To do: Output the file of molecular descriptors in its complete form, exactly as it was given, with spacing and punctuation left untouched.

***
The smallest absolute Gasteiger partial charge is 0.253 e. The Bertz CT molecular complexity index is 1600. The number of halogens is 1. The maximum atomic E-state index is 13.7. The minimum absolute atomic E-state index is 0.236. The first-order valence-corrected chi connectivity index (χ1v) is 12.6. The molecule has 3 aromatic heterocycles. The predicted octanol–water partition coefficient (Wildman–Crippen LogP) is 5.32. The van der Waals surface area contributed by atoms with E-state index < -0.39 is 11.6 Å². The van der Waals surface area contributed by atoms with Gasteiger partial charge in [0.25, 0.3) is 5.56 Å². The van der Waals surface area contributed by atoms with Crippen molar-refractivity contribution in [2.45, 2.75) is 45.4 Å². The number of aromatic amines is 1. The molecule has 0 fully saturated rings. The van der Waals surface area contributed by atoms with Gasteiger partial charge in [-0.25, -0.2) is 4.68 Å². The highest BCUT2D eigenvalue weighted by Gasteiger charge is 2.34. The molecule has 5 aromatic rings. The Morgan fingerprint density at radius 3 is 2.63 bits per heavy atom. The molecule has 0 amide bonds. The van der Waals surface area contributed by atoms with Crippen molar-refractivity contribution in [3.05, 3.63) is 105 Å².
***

The smallest absolute Gasteiger partial charge is 0.253 e. The Bertz CT molecular complexity index is 1600. The number of halogens is 1. The maximum atomic E-state index is 13.7. The minimum absolute atomic E-state index is 0.236. The first-order valence-corrected chi connectivity index (χ1v) is 12.6. The molecule has 3 aromatic heterocycles. The predicted octanol–water partition coefficient (Wildman–Crippen LogP) is 5.32. The van der Waals surface area contributed by atoms with E-state index < -0.39 is 11.6 Å². The van der Waals surface area contributed by atoms with Gasteiger partial charge in [0.25, 0.3) is 5.56 Å². The van der Waals surface area contributed by atoms with Crippen molar-refractivity contribution in [2.45, 2.75) is 45.4 Å². The number of aromatic amines is 1. The molecule has 0 fully saturated rings. The van der Waals surface area contributed by atoms with Gasteiger partial charge in [-0.25, -0.2) is 4.68 Å². The highest BCUT2D eigenvalue weighted by Gasteiger charge is 2.34. The molecule has 5 aromatic rings. The Morgan fingerprint density at radius 3 is 2.63 bits per heavy atom. The molecule has 0 amide bonds. The van der Waals surface area contributed by atoms with Crippen molar-refractivity contribution in [3.05, 3.63) is 105 Å².